Making Healthy Recipes
Healthy recipes are something that nearly all people will search for at some point – you buy recipe books or more commonly you Google it. However what do you do when you have a recipe that you always use but you know that it’s not the best for you?
The following article gives some tips on making your favourite recipes healthier so you don’t have to cook new dishes but rather, modify the ones you already have.
Fats and Oils
Butter, margarine, oil and dressings
- Instead of using butter when cooking, try using small amounts of oils such as olive oil or canola oil
- Use lower fat cooking methods like steaming, grilling or microwaving instead of deep frying
- When baking or grilling use small amounts of a cooking oil spray rather than pouring a large amount of oil into the pan
- As an alternative to butter, try using avocado, hommos or ricotta cheese by spreading on bread
- Cook foods in liquids like stock, lemon juice or water instead of oil where possible
- Instead of cream try evaporated skim milk that is chilled and whipped
- Instead of using cream for cream based sauces try using evaporated skim milk thickened with flour – great alternative to creamy based pasta sauces!
- Buy reduced fat sour cream to help cut some of the extra kilojoules in the dish
- Use low fat milk e.g. in soups, custards and in cooking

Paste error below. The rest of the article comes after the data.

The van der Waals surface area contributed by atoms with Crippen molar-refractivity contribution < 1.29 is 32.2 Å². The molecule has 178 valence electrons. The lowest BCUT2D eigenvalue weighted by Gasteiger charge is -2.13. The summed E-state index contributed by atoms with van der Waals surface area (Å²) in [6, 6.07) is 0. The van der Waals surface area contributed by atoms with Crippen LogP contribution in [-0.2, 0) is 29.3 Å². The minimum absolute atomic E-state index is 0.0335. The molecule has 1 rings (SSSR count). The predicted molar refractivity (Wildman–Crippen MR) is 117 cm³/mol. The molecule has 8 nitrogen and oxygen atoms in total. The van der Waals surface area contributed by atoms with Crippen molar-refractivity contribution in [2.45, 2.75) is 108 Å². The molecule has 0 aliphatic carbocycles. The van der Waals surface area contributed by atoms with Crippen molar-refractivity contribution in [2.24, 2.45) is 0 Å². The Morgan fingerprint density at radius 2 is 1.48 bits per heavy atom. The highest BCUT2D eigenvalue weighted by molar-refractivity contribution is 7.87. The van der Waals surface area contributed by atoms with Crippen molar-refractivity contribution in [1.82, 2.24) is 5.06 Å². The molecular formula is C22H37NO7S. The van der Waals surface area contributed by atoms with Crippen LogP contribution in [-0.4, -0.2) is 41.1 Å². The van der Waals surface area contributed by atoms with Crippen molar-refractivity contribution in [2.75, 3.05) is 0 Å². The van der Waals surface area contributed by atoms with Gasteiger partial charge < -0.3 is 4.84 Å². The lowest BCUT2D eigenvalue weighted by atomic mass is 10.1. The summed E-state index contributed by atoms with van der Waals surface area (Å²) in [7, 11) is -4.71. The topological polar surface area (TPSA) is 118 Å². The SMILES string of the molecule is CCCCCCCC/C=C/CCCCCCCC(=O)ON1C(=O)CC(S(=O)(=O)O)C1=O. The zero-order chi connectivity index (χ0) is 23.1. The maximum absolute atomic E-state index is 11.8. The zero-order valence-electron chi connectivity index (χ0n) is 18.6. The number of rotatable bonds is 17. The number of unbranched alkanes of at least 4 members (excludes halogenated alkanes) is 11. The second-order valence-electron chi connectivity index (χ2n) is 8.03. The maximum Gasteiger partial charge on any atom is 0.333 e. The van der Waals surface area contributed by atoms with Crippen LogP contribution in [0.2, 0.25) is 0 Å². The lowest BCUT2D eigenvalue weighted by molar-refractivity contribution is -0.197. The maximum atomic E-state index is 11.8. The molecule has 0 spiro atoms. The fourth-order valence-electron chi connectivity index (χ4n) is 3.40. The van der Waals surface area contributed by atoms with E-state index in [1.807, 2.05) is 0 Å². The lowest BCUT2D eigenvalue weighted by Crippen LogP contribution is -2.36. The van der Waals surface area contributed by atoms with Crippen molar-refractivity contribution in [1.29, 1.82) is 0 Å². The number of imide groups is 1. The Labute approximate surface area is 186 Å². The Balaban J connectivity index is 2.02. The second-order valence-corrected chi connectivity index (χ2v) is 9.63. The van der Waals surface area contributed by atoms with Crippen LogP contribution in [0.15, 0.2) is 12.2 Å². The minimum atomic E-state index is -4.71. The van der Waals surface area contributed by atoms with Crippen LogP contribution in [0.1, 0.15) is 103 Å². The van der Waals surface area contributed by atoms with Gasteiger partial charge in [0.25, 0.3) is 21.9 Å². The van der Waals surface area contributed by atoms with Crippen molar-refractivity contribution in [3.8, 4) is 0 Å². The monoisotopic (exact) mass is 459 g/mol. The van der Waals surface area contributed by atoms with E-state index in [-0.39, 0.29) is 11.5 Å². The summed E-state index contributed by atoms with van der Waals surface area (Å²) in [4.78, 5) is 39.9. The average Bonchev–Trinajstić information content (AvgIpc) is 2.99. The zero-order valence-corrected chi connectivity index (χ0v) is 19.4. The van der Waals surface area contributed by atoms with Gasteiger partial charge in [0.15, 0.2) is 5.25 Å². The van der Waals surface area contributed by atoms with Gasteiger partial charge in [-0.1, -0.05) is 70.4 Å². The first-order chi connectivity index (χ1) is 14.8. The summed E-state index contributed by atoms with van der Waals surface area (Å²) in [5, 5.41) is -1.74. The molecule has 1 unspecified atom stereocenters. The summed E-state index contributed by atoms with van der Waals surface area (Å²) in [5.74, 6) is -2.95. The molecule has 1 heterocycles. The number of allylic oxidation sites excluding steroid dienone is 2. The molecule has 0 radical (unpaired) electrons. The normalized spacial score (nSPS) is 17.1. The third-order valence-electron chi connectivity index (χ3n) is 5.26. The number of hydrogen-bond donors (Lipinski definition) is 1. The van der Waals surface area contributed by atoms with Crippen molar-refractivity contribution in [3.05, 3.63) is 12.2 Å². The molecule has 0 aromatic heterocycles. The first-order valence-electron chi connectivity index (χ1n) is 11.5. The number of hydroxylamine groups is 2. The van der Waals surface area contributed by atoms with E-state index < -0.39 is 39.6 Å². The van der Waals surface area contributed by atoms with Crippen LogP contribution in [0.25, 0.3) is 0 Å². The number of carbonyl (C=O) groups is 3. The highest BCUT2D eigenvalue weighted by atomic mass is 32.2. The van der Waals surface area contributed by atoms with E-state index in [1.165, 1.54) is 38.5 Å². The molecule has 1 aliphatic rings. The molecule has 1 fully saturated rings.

- Use reduced fat varieties
- When adding cheese to dishes try to use grated cheese – means you will use less
- Try light cream cheese or reduced fat ricotta cheese in place of full fat cream cheese
Yoghurt, ice cream and custard
- Use low fat varieties
- Make custard by using custard powder made with skim milk
Cereals, legumes and nuts
- Choose a lower GI rice like Doongara or Basmati
- Consider using brown rice instead of white
- Try wholemeal varieties of pasta and top with tomato based sauces rather than creamy sauces
- Use natural muesli instead of toasted muesli – it is lower in fat
- If buying canned legumes look for no added salt varieties
- When making dishes like salad, spaghetti or nachos consider adding legumes
- Use lentils in soup and casseroles to boost the fibre content
- Choose unsalted varieties
- Add small amounts of nuts and seeds to salads, stir –frys, muffins and cakes
Cutting down salt in recipes
- Don’t automatically add salt just because the recipe says so – taste the food first
- Read food labels and choose products with the lowest amount of salt per 100g
- Instead of using salt, try adding herbs or spices to dishes like parsley, basil, pepper, garlic and chilli
- For more information about salt check out my reference article “what is salt”
This article was written by our Dietitian, Rhiannon Welsh, who is an Accredited Practising Dietitian and Dietitians Association of Australia Member.
If you have any questions about healthy eating contact your local doctor who will arrange for you to see a dietitian in Sydney. Contact us today!
References for further information